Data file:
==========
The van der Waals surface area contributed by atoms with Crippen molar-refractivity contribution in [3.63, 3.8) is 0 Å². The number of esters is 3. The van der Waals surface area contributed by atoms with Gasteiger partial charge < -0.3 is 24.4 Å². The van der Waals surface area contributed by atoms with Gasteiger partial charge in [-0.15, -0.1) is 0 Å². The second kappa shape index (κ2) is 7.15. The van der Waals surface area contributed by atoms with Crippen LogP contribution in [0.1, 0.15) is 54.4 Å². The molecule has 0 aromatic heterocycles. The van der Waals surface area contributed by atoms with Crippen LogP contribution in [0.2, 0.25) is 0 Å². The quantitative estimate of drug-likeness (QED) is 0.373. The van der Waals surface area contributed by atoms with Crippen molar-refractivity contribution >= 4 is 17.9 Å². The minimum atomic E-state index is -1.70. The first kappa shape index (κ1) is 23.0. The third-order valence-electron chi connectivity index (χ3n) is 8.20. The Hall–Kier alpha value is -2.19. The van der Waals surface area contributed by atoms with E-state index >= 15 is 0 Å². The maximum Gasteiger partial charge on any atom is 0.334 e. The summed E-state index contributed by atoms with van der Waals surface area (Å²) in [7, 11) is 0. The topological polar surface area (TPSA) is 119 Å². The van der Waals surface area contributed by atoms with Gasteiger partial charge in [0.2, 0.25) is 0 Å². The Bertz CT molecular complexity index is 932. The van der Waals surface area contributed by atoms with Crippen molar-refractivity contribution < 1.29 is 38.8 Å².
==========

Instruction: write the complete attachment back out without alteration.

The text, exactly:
The van der Waals surface area contributed by atoms with Crippen molar-refractivity contribution in [3.63, 3.8) is 0 Å². The number of esters is 3. The van der Waals surface area contributed by atoms with Gasteiger partial charge < -0.3 is 24.4 Å². The van der Waals surface area contributed by atoms with Gasteiger partial charge in [-0.15, -0.1) is 0 Å². The second kappa shape index (κ2) is 7.15. The van der Waals surface area contributed by atoms with Crippen LogP contribution in [0.1, 0.15) is 54.4 Å². The molecule has 0 aromatic heterocycles. The van der Waals surface area contributed by atoms with Crippen LogP contribution in [0.2, 0.25) is 0 Å². The quantitative estimate of drug-likeness (QED) is 0.373. The van der Waals surface area contributed by atoms with Crippen molar-refractivity contribution >= 4 is 17.9 Å². The minimum atomic E-state index is -1.70. The first kappa shape index (κ1) is 23.0. The third-order valence-electron chi connectivity index (χ3n) is 8.20. The Hall–Kier alpha value is -2.19. The van der Waals surface area contributed by atoms with E-state index >= 15 is 0 Å². The maximum Gasteiger partial charge on any atom is 0.334 e. The summed E-state index contributed by atoms with van der Waals surface area (Å²) in [7, 11) is 0. The topological polar surface area (TPSA) is 119 Å². The van der Waals surface area contributed by atoms with Gasteiger partial charge in [0.2, 0.25) is 0 Å². The Bertz CT molecular complexity index is 932. The van der Waals surface area contributed by atoms with Crippen molar-refractivity contribution < 1.29 is 38.8 Å².